I first read the original Limits to Growth as a high school senior in 1974, and it changed my life. Or rather, it confirmed my youthful suspicions regarding the fundamental contradictions of industrial culture.
That was back during the tail end of the Vietnam era; there was an active back to the land movement and articles on self-sufficient living and alternative energy were common place in the mainstream press. The first and second oil crisis of the 70s were a defining experience making for an exciting time to grow up in. I pursued an engineering career, while trying to keep my investment in consumer culture at a comfortable arms-length.
I had no TV, lived in a mountainside log cabin, and fetched cooking water from a spring while commuting an hour each way to my desk job in the big city. It was the eighties, times were rich and I was making easy money riding the computer boom. We all make our Faustian bargains and that was mine.
The times they are a changin’
By the early nineties that bargain was growing irksome as I watched the farmland that surrounded my home swallowed up by the yeast-like culture of suburban growth. And I came to question my own complicity in that larger process.
Afflicted as I am by terminal idealism, in 1995 I quit my comfortable job to move my family to the deep Alleghany foothills and founded Four Quarters InterFaith Sanctuary as a non-profit center supporting all forms of Earth-based spirituality. We organized our first events and began the never-ending process of reclaiming a long abandoned farmstead.
“Look before you leap” is very good advice.
In 1999 unrestricted internet access arrived and I remember well one fateful search string, “global oil production.” After three weeks of nonstop reading, the conclusion was clear; my dog-eared copy of the original Limits to Growth Report was still right on track.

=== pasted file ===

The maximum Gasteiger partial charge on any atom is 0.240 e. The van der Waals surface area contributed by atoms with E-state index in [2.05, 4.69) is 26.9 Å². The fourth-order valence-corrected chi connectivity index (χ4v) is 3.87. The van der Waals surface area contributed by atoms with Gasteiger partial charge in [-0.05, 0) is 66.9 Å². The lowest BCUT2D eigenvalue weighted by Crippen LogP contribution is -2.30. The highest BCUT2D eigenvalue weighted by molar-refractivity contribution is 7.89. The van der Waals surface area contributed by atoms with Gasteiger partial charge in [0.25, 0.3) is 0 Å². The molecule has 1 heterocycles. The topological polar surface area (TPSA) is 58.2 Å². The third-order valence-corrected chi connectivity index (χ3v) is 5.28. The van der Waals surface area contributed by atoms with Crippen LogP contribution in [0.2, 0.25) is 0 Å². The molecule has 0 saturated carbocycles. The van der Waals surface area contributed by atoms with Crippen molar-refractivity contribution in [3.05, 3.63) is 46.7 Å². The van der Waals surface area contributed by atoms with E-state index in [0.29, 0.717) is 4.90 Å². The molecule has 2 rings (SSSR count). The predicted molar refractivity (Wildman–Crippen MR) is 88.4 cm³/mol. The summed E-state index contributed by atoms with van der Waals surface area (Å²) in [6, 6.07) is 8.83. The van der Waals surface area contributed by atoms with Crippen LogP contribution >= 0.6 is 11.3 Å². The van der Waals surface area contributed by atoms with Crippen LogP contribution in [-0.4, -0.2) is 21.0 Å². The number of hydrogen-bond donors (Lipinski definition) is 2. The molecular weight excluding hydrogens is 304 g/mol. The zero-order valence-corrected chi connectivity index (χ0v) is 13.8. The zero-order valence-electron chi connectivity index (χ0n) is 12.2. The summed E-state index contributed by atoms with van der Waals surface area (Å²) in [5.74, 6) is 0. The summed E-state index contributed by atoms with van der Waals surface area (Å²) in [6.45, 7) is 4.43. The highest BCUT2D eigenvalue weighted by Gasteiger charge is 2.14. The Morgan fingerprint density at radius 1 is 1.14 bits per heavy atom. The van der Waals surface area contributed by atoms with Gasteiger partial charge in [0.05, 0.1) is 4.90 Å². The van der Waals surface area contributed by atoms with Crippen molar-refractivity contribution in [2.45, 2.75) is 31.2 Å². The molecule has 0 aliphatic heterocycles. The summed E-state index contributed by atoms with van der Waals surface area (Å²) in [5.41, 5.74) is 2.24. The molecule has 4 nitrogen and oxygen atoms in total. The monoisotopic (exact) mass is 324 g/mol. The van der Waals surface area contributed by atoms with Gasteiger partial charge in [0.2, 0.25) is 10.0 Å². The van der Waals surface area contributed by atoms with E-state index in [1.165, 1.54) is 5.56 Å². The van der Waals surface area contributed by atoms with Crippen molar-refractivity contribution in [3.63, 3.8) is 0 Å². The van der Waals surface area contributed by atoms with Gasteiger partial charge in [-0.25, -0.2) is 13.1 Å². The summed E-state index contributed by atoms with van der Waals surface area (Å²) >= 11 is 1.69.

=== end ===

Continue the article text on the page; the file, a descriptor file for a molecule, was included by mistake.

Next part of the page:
In the years that followed we focused on food and shelter, local business enterprises and evolved into a small income-sharing community. With our gardens and orchards, woodpiles and workshops, limits awareness has informed our long-term planning and has become an official focus of our non-profit.
And the conversations began. Around the dinner table, in letters and emails, websites and blogs. Authors and conferences, workshops at our own events and impromptu fireside chats. And that’s what I want to speak to you about.
I want to have a conversation with you around a common fire. Here in my home, as my guest on the land.
And I do have a vested self-interest. I want to see a person, not a computer screen, when I speak the words that trouble me deeply. Ecological Overshoot. Population Maximum. Decline, Collapse, Dieoff.
And I want to hear you speak the words that you need to have heard, and hear them with compassion. I want to know what’s worked for you and share a few of my own successes and failures. And we can bounce a few ideas off our friend in the next chair over. So consider this an invitation to join me at my home for my idea of a really worthwhile way to spend the Memorial Day weekend. A circle of new friends. Solid Science, great minds, face-to-face conversation and never-ending coffee.
— Orren Whiddon, Transition Voice